SPECIAL REPORT: Embracing the ‘Kindle Effect’
“One of [Scieszka’s] books was challenged in a library, so hopefully the ambassador choice will lead to a heightened consciousness about banning [books],” she says. “People say: ‘Write stuff that boys want to read!’ and so we get ‘Captain Underpants’ and ‘Harry Potter,’ and then they ban them. … Reading is not easy for a lot of people. If they’re not interested, they won’t read. You’ve got to have things kids really want to read, and give them a range of choices.”
In an age of multifunction cell phones and iPods, another key to the industry’s future is making books as convenient and easy to purchase as possible. On this front, things are looking up for 2008, thanks to Amazon’s November 2007 introduction of its Kindle e-book reader.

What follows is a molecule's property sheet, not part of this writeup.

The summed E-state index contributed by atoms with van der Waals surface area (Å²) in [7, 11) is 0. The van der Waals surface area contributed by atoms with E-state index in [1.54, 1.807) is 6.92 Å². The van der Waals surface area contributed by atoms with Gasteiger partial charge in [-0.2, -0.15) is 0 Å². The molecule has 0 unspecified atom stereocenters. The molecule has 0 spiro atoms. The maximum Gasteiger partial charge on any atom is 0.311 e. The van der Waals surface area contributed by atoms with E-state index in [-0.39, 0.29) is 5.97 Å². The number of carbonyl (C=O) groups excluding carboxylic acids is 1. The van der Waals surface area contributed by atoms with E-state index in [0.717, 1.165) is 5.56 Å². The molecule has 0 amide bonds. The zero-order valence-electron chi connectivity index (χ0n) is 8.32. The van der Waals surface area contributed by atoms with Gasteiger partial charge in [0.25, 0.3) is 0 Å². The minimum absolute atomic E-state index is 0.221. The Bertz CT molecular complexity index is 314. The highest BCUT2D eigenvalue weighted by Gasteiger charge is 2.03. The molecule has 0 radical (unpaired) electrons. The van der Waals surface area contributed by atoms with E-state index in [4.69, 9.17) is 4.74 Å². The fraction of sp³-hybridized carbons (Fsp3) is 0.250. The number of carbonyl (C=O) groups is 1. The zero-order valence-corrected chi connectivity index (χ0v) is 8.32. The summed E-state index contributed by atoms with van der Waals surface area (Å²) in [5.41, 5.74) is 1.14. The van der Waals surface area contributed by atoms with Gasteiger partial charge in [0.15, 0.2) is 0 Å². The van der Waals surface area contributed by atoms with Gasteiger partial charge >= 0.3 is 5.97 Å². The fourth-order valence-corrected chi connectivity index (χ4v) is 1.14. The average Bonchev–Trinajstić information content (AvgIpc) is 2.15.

With consumer awareness of the advantages of e-book technology growing, prospects are good for continued rapid growth of this segment, says Ana Maria Allessi, vice president and publisher at HarperMedia, who works across divisions to guide the growth of this medium.
Amazon’s release of the Kindle means “all good things” for the format, she says, adding that publicity surrounding the Kindle, in concert with Sony’s efforts to promote and educate the public about its e-reader, is certain to lead more people to embrace the technology. “It’s a poorly understood format,” she acknowledges, “so any effort that is successful in educating and breaking down this mystery is, of course, of great interest to people like me.”
Allessi, who uses her e-reader every day during her commute to work, says questions from other commuters have in recent months changed from “What is that?” to “How do you like it?”—giving her a chance to evangelize for a technology she believes will play a huge role in the future of books.
“As both a book person and [an] e-book person, I believe there are many books that I want to own, that I want to be able to touch and feel, and have on my shelf, and I firmly believe there are many more that I want to read, and these devices make [that] reading very easy and convenient,” she says.